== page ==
Scleritis – when your sclera (protective outer layer of the eye) becomes severely inflamed and red. There are a number of different types of scleritis and it can be very painful. Early treatment with medication is necessary to prevent progression. If untreated it can lead to partial or complete vision loss.

- Uveitis - inflammation of the middle layer of the eye (uvea or uveal tract). It can cause eye pain and changes to your vision. Most cases get better with steroid medication. Sometimes uveitis can lead to further eye problems (glaucoma, cataracts). Early treatment is more likely to be successful.

- Acute glaucoma - develops suddenly as your eye drainage channel closes causing a rapid increase in pressure. You should seek immediate medical attention at your nearest A&E. Allergies - one of the most common causes of red eyes.

Allergies - may include: pets, pollen, dust, wind, dry air, and sun. Avoidance and medications are the usual remedies. Your doctor will be able to recommend the best treatment.

You should make an appointment with your doctor if you have bloodshot eyes.

There are also other, less serious explanations including:

- Subconjunctival haemorrhage – a small bleed behind your eye covering that can look alarming but it is usually harmless with the redness usually clearing within two weeks. In most cases it just occurs for no apparent reason.

Eye strain – often after looking at a screen for too long without regular breaks or your eyes need a new prescription. It’s worth booking an eye sight test to check.

Dry eyes

Dry eye is the feeling of having sand or grit in your eyes. It can be caused by ageing, taking certain medications, irritants, menopause, a deficiency in vitamin A and Sjögren’s syndrome.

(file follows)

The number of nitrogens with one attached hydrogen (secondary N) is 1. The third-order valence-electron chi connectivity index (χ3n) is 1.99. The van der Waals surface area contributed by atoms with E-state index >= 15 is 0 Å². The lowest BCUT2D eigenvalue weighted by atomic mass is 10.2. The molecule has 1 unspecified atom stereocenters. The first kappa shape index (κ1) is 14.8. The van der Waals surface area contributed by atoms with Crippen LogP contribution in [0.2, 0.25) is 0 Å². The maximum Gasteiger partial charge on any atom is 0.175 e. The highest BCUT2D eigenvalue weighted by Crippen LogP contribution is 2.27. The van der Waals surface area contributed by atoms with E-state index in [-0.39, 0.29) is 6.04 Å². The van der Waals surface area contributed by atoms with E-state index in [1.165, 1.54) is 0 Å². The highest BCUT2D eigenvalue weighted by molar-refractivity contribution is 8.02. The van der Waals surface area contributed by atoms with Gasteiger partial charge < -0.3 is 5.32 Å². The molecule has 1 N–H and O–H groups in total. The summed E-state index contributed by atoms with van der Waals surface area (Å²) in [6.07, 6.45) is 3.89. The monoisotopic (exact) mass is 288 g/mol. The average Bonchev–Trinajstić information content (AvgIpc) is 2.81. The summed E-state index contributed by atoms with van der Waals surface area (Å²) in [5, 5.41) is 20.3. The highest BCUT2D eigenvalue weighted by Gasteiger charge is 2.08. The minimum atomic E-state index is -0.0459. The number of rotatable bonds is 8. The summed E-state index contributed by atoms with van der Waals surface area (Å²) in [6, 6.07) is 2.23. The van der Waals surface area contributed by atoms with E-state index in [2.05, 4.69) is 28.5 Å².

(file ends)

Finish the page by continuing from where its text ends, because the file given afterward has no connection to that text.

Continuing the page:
Vitamin A helps protect your cornea and is essential for good vision. If you have a deficiency of vitamin A it may exacerbate dry eye disease and you will need to top up your vitamin A levels. It can be obtained from animal sources such as liver, other organ meats and cod liver oil. Lower levels are found in eggs, milk, sweet potatoes, cantaloupe, spinach, broccoli and fortified cereals. You also need healthy fats such as avocado to help your body to absorb vitamin A.

Sjögren’s syndrome is a condition that affects parts of your body that produce fluids like saliva and tears. You should see your doctor if your dry eyes are bothering you or aren’t clearing up. Sjögren’s syndrome has no cure, but there are self-help techniques, drops and medicine treatments that can help relieve the symptoms.

Puffy eyes

Puffy eyes are often attributed to a lack of sleep but they can also be due to more serious health problems.  These include:

- Too much salt - causes fluid retention. Try to cut down on processed foods, avoid adding salt to your foods and increase your fresh vegetable intake.

Dehydration – you need to drink more water to ensure you’re well hydrated. Avoid alcohol and caffeine as they can make you more dehydrated.

Allergies - can cause inflammation and swelling. Try to avoid what you are allergic to or medications can help.

Sinus problems – blocked sinuses caused by infection or allergies can result in your eyes looking puffy. Medications to treat the cause of the blocked sinuses usually help reduce your puffy eyes.

Chronic kidney disease (CKD) - a condition characterised by a gradual loss of kidney function over time. If you have less energy and trouble concentrating as well as puffy eyes, then you should see your doctor as soon as possible. Early detection can help prevent the progression of kidney disease to kidney failure.

Rings around your cornea

Rings around your cornea can be due to fat (lipid) deposits and sometimes high cholesterol levels in your body. This can be associated with an increased risk of coronary artery or cardiovascular disease, especially if you have a family history of lipid dysfunction.

You should see your doctor for a diagnosis and you may have your blood checked. If results show high cholesterol or lipids, your doctor will advise on the best way to reduce these.